SCAS-C

As mentioned previously, positive anxiety score reduction was regretfully not shown by the children’s self-evaluations between group comparisons. The reason is not clear yet, but it is necessary to continue to improve the research method as well as the programme content. One possible reason for this result is that children’s own anxiety standards may have changed between the pre-programme and post-time periods. For example, in answering the statement ‘I feel scared if I have to sleep on my own’, if children answered ‘often’ before the programme, there is the possibility that they gave the same answer ‘often’ even if they started to sleep alone after the programme due to the learned exposure. This is one limitation of questionnaire-based studies; therefore, it may be necessary to conduct interview-based evaluations concurrently in the future.

This programme was based on CBT content used to treat anxiety disorder and converted to prevention purposes. There is a possibility that some children did not fully understand the session content and were unable to use the acquired skills since each class was conducted in a group format without detailed attention given to each child’s own level of understanding. It may be necessary to evaluate the level of CBT understanding and achievement of each participant more carefully in the future. We wish to confirm this point through a universal approach trial in the future.

SCAS-P

In this study, parents were asked to evaluate their children’s anxiety reduction. Parents observe children daily and are in a position to evaluate the children’s behaviour objectively. Therefore, if parents reported that anxiety was reduced in their children, it may partially be the result of this programme.

Concurrently, however, the programme participants were recruited by advertising. There is a strong possibility that the parent saw the advertisement and decided to have their children participate. If this is the case in the sampling, there is a possibility that the expectation levels of the parents making the decision were high initially and tended to overestimate programme effectiveness. In the future, it will be necessary to conduct interview-type research surveying specific changes in children leading to concrete anxiety reduction in addition to SCAS-P evaluation.

Moreover, it should be noted that there was a significant difference in SCAS-P at pre-programme baseline in this study and this fact may have contributed to the result. It would be better to minimize this type of bias in conducting subsequent studies and improve parents’ evaluation methods in the next stage.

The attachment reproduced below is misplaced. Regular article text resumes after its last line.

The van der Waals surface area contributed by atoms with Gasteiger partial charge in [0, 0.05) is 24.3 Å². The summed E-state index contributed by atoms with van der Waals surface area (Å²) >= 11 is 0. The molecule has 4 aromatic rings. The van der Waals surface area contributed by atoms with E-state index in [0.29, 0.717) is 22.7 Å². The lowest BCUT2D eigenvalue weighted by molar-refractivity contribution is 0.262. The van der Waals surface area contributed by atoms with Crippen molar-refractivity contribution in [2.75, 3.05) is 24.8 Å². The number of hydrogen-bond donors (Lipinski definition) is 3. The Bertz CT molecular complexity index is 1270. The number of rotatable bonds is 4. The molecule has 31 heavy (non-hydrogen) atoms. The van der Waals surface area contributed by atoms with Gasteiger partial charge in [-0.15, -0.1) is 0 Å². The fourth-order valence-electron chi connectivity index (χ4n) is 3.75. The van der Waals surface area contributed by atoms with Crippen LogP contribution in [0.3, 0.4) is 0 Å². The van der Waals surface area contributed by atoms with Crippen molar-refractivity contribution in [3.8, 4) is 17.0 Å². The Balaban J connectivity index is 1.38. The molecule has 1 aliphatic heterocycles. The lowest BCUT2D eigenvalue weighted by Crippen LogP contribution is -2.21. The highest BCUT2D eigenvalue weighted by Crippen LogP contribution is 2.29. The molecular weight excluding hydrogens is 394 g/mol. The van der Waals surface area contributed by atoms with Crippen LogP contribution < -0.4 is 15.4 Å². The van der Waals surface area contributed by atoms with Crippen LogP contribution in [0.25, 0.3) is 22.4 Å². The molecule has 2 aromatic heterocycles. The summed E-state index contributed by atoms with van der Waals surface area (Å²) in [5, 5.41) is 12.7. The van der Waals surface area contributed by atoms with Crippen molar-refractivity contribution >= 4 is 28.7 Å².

Limitations

There are several serious shortcomings in the research design [50] of this study. First, there is an issue of sampling. Theoretically, in designing a programme effectiveness study aimed at universal level usage in schools, participants should be recruited from school classes. However, in conducting this study, advertising was used initially since it was a more practical and realistic approach for a pilot study. Japanese teachers and schoolmasters are very conservative and it was not likely that they would accept a universal level pilot study trial with no success history in their school classes. It was more persuasive to demonstrate some effectiveness first before making official presentations to various schools for full-scale participation.

It is conceivable that this may have attracted children with higher anxiety levels; although the original intention was to conduct a universal trial, it may appear that this was an indicated prevention level project. Two groups were recruited by different methods and there was no randomization in the groups. It is necessary for programme effectiveness verification to conduct the programme sessions in regular school classes. This was impossible because of various constraints in this study and universal level execution was abandoned. In addition, although the advertising method was originally applied for both groups’ recruiting, there were minimal responses for control group candidates and the snowball method was used for this group. It is natural that the parents of the intervention group who were recruited by advertising showed higher pre SCAS-P scores than the control group’s parents who were recruited by the snowball method.

This study is positioned as a preliminary study before full implementation in school classes. Although statistical significance was demonstrated in the intervention group, the small sample size made it difficult to generalize the results. With these sampling limitations, a major imbalance of SCAS-P scores emerged. The biased influence of a statistically significant high pre SCAS-P score in the intervention group parents compared with the control group that may have contributed to the result should be seriously considered. In other words, the positive interaction result of SCAS-P shown from parents’ evaluations of their children’s anxiety score reductions at post- and FU compared with the control group parents’ evaluations may have been due to the pre SCAS-P being significantly higher; the positive result should accordingly be viewed cautiously.